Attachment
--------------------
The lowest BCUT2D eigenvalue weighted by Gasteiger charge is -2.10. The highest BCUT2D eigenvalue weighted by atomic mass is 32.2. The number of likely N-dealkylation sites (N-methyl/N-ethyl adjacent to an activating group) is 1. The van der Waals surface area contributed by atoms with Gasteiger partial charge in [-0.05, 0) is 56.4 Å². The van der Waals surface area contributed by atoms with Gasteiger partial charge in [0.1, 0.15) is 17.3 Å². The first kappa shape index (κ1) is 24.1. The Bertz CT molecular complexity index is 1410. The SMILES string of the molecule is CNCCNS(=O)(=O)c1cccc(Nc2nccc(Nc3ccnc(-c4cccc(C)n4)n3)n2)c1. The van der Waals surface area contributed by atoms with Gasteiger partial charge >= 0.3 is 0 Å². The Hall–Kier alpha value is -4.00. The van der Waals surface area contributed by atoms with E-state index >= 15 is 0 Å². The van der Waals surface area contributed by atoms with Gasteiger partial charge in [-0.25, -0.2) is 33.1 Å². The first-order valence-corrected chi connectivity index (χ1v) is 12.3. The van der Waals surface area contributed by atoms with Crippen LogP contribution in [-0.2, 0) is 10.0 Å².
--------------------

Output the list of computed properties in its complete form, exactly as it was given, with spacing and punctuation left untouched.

The lowest BCUT2D eigenvalue weighted by Gasteiger charge is -2.10. The highest BCUT2D eigenvalue weighted by atomic mass is 32.2. The number of likely N-dealkylation sites (N-methyl/N-ethyl adjacent to an activating group) is 1. The van der Waals surface area contributed by atoms with Gasteiger partial charge in [-0.05, 0) is 56.4 Å². The van der Waals surface area contributed by atoms with Gasteiger partial charge in [0.1, 0.15) is 17.3 Å². The first kappa shape index (κ1) is 24.1. The Bertz CT molecular complexity index is 1410. The SMILES string of the molecule is CNCCNS(=O)(=O)c1cccc(Nc2nccc(Nc3ccnc(-c4cccc(C)n4)n3)n2)c1. The van der Waals surface area contributed by atoms with Gasteiger partial charge >= 0.3 is 0 Å². The Hall–Kier alpha value is -4.00. The van der Waals surface area contributed by atoms with E-state index >= 15 is 0 Å². The van der Waals surface area contributed by atoms with Gasteiger partial charge in [-0.25, -0.2) is 33.1 Å². The first-order valence-corrected chi connectivity index (χ1v) is 12.3. The van der Waals surface area contributed by atoms with Crippen LogP contribution in [-0.2, 0) is 10.0 Å².